Taking advantage of estate tax portability

Taking advantage of estate tax portability

| Mar 1, 2021 | Firm News |

Previous posts on this blog touched upon the fact that estate taxes may or may not be a concern to Florida residents. While the state does not impose a local estate tax, the federal government does levy a tax against estates exceeding a certain threshold. Per the website SmartAsset.com, that amount for 2021 is $11.7 million. 

Another fact also noted was that the estate tax threshold doubles for married couples. This is due to a process known as portability. This process does not occur automatically, however, thus prompting the need for one who could potentially face an estate tax burden to account for it in their estate plans.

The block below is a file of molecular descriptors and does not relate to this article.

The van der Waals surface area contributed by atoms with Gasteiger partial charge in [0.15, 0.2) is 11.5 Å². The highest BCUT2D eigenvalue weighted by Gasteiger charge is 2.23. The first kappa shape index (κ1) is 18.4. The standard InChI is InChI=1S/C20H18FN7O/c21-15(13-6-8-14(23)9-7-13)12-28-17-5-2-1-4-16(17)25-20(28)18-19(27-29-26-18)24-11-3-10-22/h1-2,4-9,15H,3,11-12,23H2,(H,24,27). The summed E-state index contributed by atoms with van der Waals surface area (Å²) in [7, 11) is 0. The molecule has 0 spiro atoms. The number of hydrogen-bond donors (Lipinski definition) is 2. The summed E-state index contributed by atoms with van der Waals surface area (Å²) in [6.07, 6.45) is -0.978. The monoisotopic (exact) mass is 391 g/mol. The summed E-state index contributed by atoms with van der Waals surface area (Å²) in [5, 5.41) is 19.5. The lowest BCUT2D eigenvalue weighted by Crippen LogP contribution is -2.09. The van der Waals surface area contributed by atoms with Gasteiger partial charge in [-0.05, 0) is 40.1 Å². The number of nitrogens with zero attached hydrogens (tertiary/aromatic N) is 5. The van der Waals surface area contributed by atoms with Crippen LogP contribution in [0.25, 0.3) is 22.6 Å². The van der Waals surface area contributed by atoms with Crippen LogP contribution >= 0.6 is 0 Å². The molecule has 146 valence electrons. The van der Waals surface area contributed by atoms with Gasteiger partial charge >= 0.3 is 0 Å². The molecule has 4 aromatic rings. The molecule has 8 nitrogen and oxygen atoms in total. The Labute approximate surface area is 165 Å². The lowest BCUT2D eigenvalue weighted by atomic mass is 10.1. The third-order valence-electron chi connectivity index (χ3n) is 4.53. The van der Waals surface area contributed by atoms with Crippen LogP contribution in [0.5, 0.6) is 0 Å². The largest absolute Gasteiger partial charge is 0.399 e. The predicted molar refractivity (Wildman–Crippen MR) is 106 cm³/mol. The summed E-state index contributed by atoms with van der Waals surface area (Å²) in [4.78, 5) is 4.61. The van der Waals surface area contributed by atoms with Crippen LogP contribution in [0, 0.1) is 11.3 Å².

Reviewing the federal estate tax exemption

Estate tax portability occurs in conjunction with the federal estate tax exemption. That exemption covers one up to the threshold amount. Their spouse can then claim the unused portion of their estate tax exemption and combine it with their own. To take full advantage of this benefit, one must also plan on utilizing another tax relief option: the unlimited marital deduction. 

Thanks to this deduction, one can pass an unlimited amount to their spouse without it being subject to tax. Should leave their entire estate to their spouse, that amount would not only pass on tax-free, but it would also preserve one’s entire estate tax exemption. Their spouse can then claim that exemption and combine it with their own, effectively protecting $23.4 million from taxes. 

Electing portability

To do this, the Internal Revenue Service points out that one must file an estate tax return within nine months of their spouse’s death electing portability. If they fail to do this, then their spouse leaving their assets to them could potentially push the amount of their estate above the threshold (making it subject to tax when it might otherwise would not have been). 

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